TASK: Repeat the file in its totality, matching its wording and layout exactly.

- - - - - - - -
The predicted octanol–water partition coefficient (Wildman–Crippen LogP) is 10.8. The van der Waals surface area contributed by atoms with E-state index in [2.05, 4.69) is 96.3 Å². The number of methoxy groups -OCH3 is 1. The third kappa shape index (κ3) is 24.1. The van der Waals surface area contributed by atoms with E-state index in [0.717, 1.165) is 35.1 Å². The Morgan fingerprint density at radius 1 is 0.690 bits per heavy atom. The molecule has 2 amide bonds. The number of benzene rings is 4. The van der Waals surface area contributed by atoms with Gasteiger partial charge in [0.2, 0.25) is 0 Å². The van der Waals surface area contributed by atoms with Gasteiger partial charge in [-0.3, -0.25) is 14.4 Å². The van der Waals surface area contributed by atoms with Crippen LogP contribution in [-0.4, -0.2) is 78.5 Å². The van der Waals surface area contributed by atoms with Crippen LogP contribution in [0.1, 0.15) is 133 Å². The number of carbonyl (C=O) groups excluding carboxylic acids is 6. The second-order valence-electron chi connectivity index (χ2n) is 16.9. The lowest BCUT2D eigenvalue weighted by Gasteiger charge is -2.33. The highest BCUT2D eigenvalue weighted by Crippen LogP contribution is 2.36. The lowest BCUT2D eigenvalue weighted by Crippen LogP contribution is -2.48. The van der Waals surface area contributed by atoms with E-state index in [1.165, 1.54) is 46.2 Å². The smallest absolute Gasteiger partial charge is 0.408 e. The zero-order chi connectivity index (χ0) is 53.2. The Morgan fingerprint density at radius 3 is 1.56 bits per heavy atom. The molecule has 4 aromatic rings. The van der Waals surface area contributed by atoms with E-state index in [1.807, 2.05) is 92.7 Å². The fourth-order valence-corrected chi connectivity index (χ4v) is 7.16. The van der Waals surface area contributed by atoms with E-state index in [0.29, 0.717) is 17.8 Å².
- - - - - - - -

The predicted octanol–water partition coefficient (Wildman–Crippen LogP) is 10.8. The van der Waals surface area contributed by atoms with E-state index in [2.05, 4.69) is 96.3 Å². The number of methoxy groups -OCH3 is 1. The third kappa shape index (κ3) is 24.1. The van der Waals surface area contributed by atoms with E-state index in [0.717, 1.165) is 35.1 Å². The Morgan fingerprint density at radius 1 is 0.690 bits per heavy atom. The molecule has 2 amide bonds. The number of benzene rings is 4. The van der Waals surface area contributed by atoms with Gasteiger partial charge in [0.2, 0.25) is 0 Å². The van der Waals surface area contributed by atoms with Gasteiger partial charge in [-0.3, -0.25) is 14.4 Å². The van der Waals surface area contributed by atoms with Crippen LogP contribution in [-0.4, -0.2) is 78.5 Å². The van der Waals surface area contributed by atoms with Crippen LogP contribution in [0.1, 0.15) is 133 Å². The number of carbonyl (C=O) groups excluding carboxylic acids is 6. The second-order valence-electron chi connectivity index (χ2n) is 16.9. The lowest BCUT2D eigenvalue weighted by Gasteiger charge is -2.33. The highest BCUT2D eigenvalue weighted by Crippen LogP contribution is 2.36. The lowest BCUT2D eigenvalue weighted by Crippen LogP contribution is -2.48. The van der Waals surface area contributed by atoms with E-state index in [1.165, 1.54) is 46.2 Å². The smallest absolute Gasteiger partial charge is 0.408 e. The zero-order chi connectivity index (χ0) is 53.2. The Morgan fingerprint density at radius 3 is 1.56 bits per heavy atom. The molecule has 4 aromatic rings. The van der Waals surface area contributed by atoms with E-state index in [1.807, 2.05) is 92.7 Å². The fourth-order valence-corrected chi connectivity index (χ4v) is 7.16. The van der Waals surface area contributed by atoms with E-state index in [0.29, 0.717) is 17.8 Å².